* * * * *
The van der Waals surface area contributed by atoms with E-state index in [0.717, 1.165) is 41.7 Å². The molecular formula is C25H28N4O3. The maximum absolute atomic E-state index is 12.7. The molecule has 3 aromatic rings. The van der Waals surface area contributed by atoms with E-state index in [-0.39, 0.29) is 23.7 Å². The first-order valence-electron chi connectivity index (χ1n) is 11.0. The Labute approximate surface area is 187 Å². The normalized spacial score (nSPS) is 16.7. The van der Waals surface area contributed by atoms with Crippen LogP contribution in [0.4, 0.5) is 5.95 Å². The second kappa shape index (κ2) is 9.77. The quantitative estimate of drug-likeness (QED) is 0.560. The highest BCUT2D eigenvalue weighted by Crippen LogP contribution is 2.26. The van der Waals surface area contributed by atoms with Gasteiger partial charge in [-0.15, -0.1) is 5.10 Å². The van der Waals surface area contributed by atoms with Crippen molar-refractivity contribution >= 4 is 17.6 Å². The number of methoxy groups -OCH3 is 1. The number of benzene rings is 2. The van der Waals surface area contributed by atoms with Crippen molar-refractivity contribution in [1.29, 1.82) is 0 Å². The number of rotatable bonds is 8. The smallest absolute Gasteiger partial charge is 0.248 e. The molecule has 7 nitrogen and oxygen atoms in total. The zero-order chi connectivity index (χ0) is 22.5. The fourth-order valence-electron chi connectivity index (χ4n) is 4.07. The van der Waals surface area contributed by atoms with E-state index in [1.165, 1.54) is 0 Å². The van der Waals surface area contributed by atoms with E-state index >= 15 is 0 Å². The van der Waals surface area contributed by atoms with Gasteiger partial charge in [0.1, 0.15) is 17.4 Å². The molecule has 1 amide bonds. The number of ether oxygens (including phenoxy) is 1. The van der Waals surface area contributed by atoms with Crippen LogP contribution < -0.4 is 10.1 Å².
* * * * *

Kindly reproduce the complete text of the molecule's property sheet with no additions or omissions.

The van der Waals surface area contributed by atoms with E-state index in [0.717, 1.165) is 41.7 Å². The molecular formula is C25H28N4O3. The maximum absolute atomic E-state index is 12.7. The molecule has 3 aromatic rings. The van der Waals surface area contributed by atoms with E-state index in [-0.39, 0.29) is 23.7 Å². The first-order valence-electron chi connectivity index (χ1n) is 11.0. The Labute approximate surface area is 187 Å². The normalized spacial score (nSPS) is 16.7. The van der Waals surface area contributed by atoms with Crippen LogP contribution in [0.4, 0.5) is 5.95 Å². The second kappa shape index (κ2) is 9.77. The quantitative estimate of drug-likeness (QED) is 0.560. The highest BCUT2D eigenvalue weighted by Crippen LogP contribution is 2.26. The van der Waals surface area contributed by atoms with Gasteiger partial charge in [-0.15, -0.1) is 5.10 Å². The van der Waals surface area contributed by atoms with Crippen molar-refractivity contribution >= 4 is 17.6 Å². The number of methoxy groups -OCH3 is 1. The number of benzene rings is 2. The van der Waals surface area contributed by atoms with Crippen molar-refractivity contribution in [1.29, 1.82) is 0 Å². The number of rotatable bonds is 8. The smallest absolute Gasteiger partial charge is 0.248 e. The molecule has 7 nitrogen and oxygen atoms in total. The zero-order chi connectivity index (χ0) is 22.5. The fourth-order valence-electron chi connectivity index (χ4n) is 4.07. The van der Waals surface area contributed by atoms with E-state index in [1.165, 1.54) is 0 Å². The van der Waals surface area contributed by atoms with E-state index >= 15 is 0 Å². The van der Waals surface area contributed by atoms with Gasteiger partial charge in [0.1, 0.15) is 17.4 Å². The molecule has 1 amide bonds. The number of ether oxygens (including phenoxy) is 1. The van der Waals surface area contributed by atoms with Crippen LogP contribution < -0.4 is 10.1 Å².